报告平台：腾讯会议 ID:749 622 998
报 告 人：李晓波 assistant professor
This paper studies the single-warehouse assortment selection problem that aims to minimize the order fulfillment cost under the cardinality constraint. We propose two types of fulfillment-related cost functions, which correspond to different preferences toward spillover fulfillment and order-splitting. This problem includes the fill rate maximization problem as a special case. First, we show that the objective function is submodular for a broad class of cost functions. Second, we show that even the fill rate maximization problem with the largest order size being two is NP-hard. Next, we propose a simple heuristic called the marginal choice indexing (MCI) policy, which stores the most popular products. We find a general condition under which the MCI policy is optimal, and this condition can be satisfied by all classic discrete choice models and several multi-purchase choice models. Additionally, we demonstrate by synthetic experiments that the MCI policy is robust when the actual demand distribution is not obtainable. Furthermore, we propose an enhanced mixed integer linear programming (MILP) formulation with the easy-to-implement Benders decomposition scheme. Through extensive numerical experiments on a real-world dataset from RiRiShun Logistics, we find that the MCI policy is surprisingly near-optimal in all the settings we tested. Simply applying the MCI policy, the fill rate is estimated to improve by 9.18% on average compared to the current practice for the local transfer centers (LTCs) on the training data set. More surprisingly, the MCI policy outperforms the optimal policy in 14 out of 25 cases on the test data set. This demonstrates that the MCI policy is robust to the change of demand function since it only requires knowledge of the marginal choice probability.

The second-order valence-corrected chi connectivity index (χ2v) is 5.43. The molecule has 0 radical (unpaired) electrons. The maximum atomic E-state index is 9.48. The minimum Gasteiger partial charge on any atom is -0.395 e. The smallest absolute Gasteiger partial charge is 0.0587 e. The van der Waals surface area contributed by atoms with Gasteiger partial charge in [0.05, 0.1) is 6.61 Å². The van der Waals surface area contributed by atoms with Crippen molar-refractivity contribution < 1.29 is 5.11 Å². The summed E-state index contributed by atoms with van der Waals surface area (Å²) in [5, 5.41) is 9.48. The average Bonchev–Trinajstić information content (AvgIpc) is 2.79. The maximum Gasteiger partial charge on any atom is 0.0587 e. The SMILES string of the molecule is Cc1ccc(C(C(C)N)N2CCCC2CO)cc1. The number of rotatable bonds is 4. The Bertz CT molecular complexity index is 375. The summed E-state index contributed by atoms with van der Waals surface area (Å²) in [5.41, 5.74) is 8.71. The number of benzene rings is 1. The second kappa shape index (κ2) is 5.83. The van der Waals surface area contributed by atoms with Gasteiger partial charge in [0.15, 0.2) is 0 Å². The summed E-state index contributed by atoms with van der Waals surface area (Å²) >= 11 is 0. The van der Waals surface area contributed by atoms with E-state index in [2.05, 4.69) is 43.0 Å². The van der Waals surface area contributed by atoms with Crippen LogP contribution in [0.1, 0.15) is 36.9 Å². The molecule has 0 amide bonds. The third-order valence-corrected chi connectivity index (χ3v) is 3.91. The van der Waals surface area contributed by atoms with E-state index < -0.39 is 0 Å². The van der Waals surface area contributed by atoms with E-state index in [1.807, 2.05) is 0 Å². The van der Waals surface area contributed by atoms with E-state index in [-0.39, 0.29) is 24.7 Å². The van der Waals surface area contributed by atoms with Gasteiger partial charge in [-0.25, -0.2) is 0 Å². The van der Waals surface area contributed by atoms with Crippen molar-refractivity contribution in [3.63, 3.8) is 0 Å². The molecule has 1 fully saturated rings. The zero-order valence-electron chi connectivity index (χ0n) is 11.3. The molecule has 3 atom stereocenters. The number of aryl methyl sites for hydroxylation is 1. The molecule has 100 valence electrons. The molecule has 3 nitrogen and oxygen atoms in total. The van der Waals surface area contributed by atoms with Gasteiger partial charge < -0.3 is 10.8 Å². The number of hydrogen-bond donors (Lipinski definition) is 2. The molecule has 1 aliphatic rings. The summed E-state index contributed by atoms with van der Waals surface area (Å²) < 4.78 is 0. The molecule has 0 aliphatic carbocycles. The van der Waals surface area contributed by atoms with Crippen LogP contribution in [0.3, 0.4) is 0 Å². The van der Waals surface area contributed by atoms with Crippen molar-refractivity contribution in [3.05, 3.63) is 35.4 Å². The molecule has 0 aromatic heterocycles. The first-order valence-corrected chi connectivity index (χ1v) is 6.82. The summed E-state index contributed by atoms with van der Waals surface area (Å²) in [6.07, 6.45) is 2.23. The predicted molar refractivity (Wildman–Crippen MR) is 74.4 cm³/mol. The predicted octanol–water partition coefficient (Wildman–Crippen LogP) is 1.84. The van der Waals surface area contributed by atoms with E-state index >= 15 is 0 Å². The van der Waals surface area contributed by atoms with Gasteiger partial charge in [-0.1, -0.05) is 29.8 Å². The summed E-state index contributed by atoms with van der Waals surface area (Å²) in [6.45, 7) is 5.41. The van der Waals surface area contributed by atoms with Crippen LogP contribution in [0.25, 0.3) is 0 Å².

Xiaobo Li is an assistant professor in the Department of Industrial Systems Engineering and Management at the National University of Singapore. He received his Ph.D. in Industrial Engineering from the University of Minnesota in 2018. His research mainly focuses on robust optimization, discrete choice modelling and dynamic programming, with applications in revenue management, data-driven decision making and supply chain management.